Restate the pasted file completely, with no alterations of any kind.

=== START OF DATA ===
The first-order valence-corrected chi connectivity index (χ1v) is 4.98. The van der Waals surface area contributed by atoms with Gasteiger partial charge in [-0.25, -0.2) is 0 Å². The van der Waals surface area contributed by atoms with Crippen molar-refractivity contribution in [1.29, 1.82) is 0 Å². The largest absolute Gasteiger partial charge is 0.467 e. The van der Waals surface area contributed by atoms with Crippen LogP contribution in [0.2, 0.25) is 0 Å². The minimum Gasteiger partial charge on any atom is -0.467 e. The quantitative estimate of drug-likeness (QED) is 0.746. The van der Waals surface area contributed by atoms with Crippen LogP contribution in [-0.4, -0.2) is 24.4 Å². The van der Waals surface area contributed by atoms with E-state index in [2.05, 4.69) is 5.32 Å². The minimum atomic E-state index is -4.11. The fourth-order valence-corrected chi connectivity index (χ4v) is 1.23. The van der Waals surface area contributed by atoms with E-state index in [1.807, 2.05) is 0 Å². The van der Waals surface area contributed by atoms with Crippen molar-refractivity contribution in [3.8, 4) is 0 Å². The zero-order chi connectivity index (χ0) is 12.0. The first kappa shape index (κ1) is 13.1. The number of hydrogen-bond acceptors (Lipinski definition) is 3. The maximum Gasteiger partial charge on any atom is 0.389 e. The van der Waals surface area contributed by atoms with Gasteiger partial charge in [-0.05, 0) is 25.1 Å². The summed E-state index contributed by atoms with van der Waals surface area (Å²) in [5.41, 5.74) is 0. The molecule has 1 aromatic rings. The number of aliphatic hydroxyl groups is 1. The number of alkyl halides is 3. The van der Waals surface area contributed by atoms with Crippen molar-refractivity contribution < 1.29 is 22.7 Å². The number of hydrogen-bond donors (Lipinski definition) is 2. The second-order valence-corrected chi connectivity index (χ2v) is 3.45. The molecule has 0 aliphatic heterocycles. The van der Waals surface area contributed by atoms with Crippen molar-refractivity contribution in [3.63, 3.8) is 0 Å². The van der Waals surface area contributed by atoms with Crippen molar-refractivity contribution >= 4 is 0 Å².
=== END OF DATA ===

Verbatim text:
The first-order valence-corrected chi connectivity index (χ1v) is 4.98. The van der Waals surface area contributed by atoms with Gasteiger partial charge in [-0.25, -0.2) is 0 Å². The van der Waals surface area contributed by atoms with Crippen molar-refractivity contribution in [1.29, 1.82) is 0 Å². The largest absolute Gasteiger partial charge is 0.467 e. The van der Waals surface area contributed by atoms with Crippen LogP contribution in [0.2, 0.25) is 0 Å². The minimum Gasteiger partial charge on any atom is -0.467 e. The quantitative estimate of drug-likeness (QED) is 0.746. The van der Waals surface area contributed by atoms with Crippen LogP contribution in [-0.4, -0.2) is 24.4 Å². The van der Waals surface area contributed by atoms with E-state index in [2.05, 4.69) is 5.32 Å². The minimum atomic E-state index is -4.11. The fourth-order valence-corrected chi connectivity index (χ4v) is 1.23. The van der Waals surface area contributed by atoms with E-state index in [1.807, 2.05) is 0 Å². The van der Waals surface area contributed by atoms with Crippen molar-refractivity contribution in [3.8, 4) is 0 Å². The zero-order chi connectivity index (χ0) is 12.0. The first kappa shape index (κ1) is 13.1. The number of hydrogen-bond acceptors (Lipinski definition) is 3. The maximum Gasteiger partial charge on any atom is 0.389 e. The van der Waals surface area contributed by atoms with Gasteiger partial charge in [-0.05, 0) is 25.1 Å². The summed E-state index contributed by atoms with van der Waals surface area (Å²) in [5.41, 5.74) is 0. The molecule has 1 aromatic rings. The number of aliphatic hydroxyl groups is 1. The number of alkyl halides is 3. The van der Waals surface area contributed by atoms with Crippen molar-refractivity contribution < 1.29 is 22.7 Å². The number of hydrogen-bond donors (Lipinski definition) is 2. The second-order valence-corrected chi connectivity index (χ2v) is 3.45. The molecule has 0 aliphatic heterocycles. The van der Waals surface area contributed by atoms with Crippen molar-refractivity contribution in [3.63, 3.8) is 0 Å². The van der Waals surface area contributed by atoms with Crippen molar-refractivity contribution >= 4 is 0 Å².